The journal impact factor is a measure of the frequency in which the average article in a journal is cited in a particular year. Impact factors measure the impact of a journal, not the impact of individual articles. It is used to measure the importance or rank of a journal by calculating the times it's articles are cited.
Google Scholar Metrics provides ranked lists of different scholarly journals, ordered by their five-year h-index and h-median metrics. Users can browse the top 100 publications in several languages. For English language journals, users can browse the top 20 publications in several broad categories and in several subcategories. This helps researchers and prospective authors in identifying academic journals in their publishing venues.
The Journal Citation Reports (JCR) by Thomson Reuters provide quantitative tools for ranking, evaluating, categorizing, and comparing journals. The impact factor is one of these; it is a measure of the frequency with which the "average article" in a journal has been cited in a particular year or period. The annual JCR impact factor is a ratio between citations and recent citable items published. Thus, the impact factor of a journal is calculated by dividing the number of current year citations to the source items published in that journal during the previous two years.
Altmetrics is a quantitative measure of the quality and quantity of attention that a scholarly work is receiving through social media, citations and article downloads.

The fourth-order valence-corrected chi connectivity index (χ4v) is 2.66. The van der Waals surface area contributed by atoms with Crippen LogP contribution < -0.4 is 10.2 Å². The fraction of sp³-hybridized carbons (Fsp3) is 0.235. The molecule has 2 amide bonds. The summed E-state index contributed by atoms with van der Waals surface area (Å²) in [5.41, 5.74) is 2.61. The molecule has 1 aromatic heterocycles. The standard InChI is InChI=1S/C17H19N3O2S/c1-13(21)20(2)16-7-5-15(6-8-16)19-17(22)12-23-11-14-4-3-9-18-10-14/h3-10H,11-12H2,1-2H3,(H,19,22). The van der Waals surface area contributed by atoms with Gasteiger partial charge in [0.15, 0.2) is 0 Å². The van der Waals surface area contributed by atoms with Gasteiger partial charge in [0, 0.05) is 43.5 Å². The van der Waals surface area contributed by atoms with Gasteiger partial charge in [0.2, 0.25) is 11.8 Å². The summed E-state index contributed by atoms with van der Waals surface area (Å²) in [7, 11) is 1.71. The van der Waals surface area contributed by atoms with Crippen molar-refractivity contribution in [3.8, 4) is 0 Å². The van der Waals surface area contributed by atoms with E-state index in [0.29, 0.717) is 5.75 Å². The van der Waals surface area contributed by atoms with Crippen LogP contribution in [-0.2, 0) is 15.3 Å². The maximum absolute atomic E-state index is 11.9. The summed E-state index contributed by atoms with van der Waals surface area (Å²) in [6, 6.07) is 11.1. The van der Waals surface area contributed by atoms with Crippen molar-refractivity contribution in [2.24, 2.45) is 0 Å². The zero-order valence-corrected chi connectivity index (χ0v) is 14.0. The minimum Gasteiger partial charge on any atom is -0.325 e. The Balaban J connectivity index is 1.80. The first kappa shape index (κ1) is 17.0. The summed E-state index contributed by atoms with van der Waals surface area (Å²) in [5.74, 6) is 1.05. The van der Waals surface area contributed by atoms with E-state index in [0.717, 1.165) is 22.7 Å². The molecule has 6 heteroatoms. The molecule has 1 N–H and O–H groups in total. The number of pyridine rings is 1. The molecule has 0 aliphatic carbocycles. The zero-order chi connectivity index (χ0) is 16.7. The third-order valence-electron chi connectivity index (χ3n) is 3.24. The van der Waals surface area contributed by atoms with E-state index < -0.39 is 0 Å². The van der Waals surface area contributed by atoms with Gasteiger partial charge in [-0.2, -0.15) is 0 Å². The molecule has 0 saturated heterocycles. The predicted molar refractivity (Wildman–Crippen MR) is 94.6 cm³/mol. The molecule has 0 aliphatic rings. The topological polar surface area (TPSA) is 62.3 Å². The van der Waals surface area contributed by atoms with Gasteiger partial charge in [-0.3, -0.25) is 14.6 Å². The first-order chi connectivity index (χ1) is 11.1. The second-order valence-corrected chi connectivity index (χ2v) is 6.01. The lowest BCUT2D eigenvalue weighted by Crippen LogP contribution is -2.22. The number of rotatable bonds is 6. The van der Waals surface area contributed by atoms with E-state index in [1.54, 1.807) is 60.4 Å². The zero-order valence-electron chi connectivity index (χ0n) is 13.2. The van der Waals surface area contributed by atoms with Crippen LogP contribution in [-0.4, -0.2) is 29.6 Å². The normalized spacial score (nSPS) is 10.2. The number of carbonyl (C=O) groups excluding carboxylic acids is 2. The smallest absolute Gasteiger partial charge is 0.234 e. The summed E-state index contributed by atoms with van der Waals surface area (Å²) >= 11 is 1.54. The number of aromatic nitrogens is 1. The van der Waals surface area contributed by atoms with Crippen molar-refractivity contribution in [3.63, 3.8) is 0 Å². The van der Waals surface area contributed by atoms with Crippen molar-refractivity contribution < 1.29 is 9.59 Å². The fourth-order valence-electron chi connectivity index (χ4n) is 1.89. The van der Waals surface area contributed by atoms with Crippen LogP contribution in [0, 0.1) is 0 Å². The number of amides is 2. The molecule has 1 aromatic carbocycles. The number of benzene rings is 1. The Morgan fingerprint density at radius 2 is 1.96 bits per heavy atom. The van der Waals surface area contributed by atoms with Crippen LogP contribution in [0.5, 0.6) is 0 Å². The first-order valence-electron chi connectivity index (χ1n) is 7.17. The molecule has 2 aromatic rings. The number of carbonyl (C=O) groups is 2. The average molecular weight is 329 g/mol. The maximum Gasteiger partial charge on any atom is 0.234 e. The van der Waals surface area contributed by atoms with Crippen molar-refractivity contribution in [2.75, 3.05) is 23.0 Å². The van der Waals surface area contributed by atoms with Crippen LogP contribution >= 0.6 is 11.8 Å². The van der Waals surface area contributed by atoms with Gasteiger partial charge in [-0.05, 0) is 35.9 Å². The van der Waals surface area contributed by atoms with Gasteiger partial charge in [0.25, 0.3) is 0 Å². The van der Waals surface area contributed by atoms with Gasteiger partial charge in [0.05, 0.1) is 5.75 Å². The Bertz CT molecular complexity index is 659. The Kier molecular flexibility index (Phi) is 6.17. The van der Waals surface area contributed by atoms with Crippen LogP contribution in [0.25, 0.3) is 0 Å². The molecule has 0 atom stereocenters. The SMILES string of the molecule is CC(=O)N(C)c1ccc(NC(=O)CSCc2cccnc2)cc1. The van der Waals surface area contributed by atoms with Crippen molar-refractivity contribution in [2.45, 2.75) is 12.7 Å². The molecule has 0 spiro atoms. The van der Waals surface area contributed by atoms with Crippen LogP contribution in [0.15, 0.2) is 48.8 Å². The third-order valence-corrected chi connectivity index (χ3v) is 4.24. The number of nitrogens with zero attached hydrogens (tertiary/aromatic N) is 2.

This article discusses faculty productivity, measuring scholarly impact, the need alternative measures and altmetrics, social network analysis and social media impact, analysis traditional scholarly impact and more. Abbie Brown, John Cowan and Tim Green. May 2, 2016.
A report on how and why scholars cite Twitter, and other questions such as: 'Do scholars cite on Twitter? If so, what do citations look like on Twitter? Do citations on Twitter carry impact? Created by Jason Priem and Kaitlin Light, School of Information and Library Science, University of North Carolina.
The h-Index, also known as the Hirsch Index or Hirsch number, is an index to quantify a person's scientific research output. There are several databases (Web of Science, Scopus and Google Scholar) that provide an h-index for an individual based on publications indexed in the tools.
From: Measuring Your Impact: Impact Factor, Citation Analysis, and other Metrics: Citation Analysis, University of Illinois, 2016. http://researchguides.uic.edu/if
This video, the H-Index: A Measure of a Scientist's Impact, is by the Medical College of Wisconsin Libraries, 2013.
Citation analysis is defined by the University of Illinois as "The process whereby the impact or "quality" of an article is assessed by counting the number of times other authors mention it in their work." (Measuring Your Impact: Impact Factor, Citation Analysis, and other Metrics: Citation Analysis, University of Illinois, 2016. http://researchguides.uic.edu/if)
This video was published on October 11, 2015 and provides an overview of citation searching utilizing citation chaining in Web of Science, ProQuest Dialog and Google Scholar.
This video, "What Citations Can Tell Us" was created by the library at Curtin University in Perth Australia.